For some of the rest of us, it's a bit harder. It's very hard to shop by Metro, and many DC bus lines are a very unpleasant alternative (although some are fine). Cabs are unreliable (especially trying to call one to your home/business or trying to hail one off the beaten path), and many are filthy and an unpleasant experience at best.

Many of us that are getting older simply aren't willing to walk fifteen blocks to our closest grocery or hardware store. And we aren't willing to stand in the freezing rain for an hour trying to catch a substandard cab.

Yes, more transit is great. I'm all for it.

But as it is, the anti-car crowd in DC is being dominated by a few very shrill voices that demonize anyone in a car, and that really pisses the rest of us off.

Case in point..... I was recently driving a friend with a very real but not obvious injury. I pulled up close to a fast food joint on H St NE, only to have an entire crowd of hipsters nearby start cursing at us for driving and 'ruining the planet'.

Little did these little shits know that my passenger was unable to walk far, I myself had a temporary physical problem, and I'm a bit sensitive about walking in high crime neighborhoods for half a mile after dark, having had a gun held to my genitals in just such a situation.

So please try to put yourself in someone else's situation before you go demonizing anyone that finds they must use a vehicle in DC.

by Hillman on Dec 31, 2008 3:24 pm • linkreport

@Hillman - I wrote that piece comparing DC and Paris. I'm not really anti-car ownership. Thats a personal decision. I own a car and have kept it because it's paid off and I have friends who live well outside the beltway. I certainly wouldn't say anything nasty to anyone else for owning a car.

That said, I feel that the district should be focusing it's future on walkable and transit oriented development. It's potential in this realm is one of it's major competitive advantages versus the suburbs. Adding density adds to the tax base. Pedestrians also add more eyes on the streets which can help suppress crime. Others on this blog will also point out it's healthier for the individual (exercise) and the earth (carbon emissions).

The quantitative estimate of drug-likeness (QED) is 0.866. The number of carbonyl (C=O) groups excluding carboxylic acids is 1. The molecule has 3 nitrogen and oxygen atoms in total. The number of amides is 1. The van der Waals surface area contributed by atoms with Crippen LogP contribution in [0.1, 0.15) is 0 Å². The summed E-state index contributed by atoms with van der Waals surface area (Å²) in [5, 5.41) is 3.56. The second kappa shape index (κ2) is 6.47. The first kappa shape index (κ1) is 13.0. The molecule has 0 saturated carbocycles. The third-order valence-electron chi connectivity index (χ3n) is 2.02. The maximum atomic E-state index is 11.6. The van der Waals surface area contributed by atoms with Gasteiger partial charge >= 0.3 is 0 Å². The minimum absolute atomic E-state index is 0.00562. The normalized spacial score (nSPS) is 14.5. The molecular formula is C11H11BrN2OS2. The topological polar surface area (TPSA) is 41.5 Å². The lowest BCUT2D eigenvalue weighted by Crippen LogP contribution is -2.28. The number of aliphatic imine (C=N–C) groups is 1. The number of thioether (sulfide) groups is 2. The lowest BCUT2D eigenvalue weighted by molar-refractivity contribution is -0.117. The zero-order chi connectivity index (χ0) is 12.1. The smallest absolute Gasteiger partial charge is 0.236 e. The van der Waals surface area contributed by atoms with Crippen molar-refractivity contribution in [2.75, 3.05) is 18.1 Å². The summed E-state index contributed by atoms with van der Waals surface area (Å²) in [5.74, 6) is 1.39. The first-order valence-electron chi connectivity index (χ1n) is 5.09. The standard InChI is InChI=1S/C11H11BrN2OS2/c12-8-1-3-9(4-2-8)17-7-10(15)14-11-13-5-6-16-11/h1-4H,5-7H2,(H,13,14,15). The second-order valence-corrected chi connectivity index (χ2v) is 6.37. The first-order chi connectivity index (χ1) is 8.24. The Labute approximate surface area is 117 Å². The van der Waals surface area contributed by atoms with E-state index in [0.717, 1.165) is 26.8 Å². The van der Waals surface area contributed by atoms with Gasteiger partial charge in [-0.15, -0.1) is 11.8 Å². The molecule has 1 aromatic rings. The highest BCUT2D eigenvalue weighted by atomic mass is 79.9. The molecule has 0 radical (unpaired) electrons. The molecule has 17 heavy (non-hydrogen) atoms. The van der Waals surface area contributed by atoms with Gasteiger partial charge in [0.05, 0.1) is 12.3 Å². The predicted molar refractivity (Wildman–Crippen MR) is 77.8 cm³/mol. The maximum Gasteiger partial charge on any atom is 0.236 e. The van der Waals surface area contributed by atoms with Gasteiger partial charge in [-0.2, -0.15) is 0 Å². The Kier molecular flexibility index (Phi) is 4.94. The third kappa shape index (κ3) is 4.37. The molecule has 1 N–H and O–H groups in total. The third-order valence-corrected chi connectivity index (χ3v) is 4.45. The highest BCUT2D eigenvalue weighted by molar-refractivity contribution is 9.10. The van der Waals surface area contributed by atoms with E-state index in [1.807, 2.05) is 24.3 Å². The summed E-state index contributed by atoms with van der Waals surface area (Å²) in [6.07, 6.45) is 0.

Basically I don't begrudge anyone for owning a car. But I feel the city's policy priorities should become less auto-centric whether drivers like it or not. Understand that the city may need to reclaim some curb parking or reduce lanes available to cars to help achieve pedestrian, transit and public space goals. If that makes finding parking on the commercial corridors or driving from point A to point B a little more difficult/costly so be it.

by Paul S on Dec 31, 2008 4:03 pm • linkreport

"not subsidize"="demonize"?

by tt on Dec 31, 2008 4:10 pm • linkreport

Hillman: That sounds like a great explanation of why this is such a tricky, catch-22 topic. DC is not NYC or Paris. That said, it isn't a suburb either. As the population continues to grow so must the availability of transit. The car option, simply put, is the least sustainable option for a major urban area like this. In order to continue to grow, DC needs to put people with the transit-first mentality in positions of power within agencies such as DDOT. If the rest of Klein's resume matches what we know of him so far, I say good pick.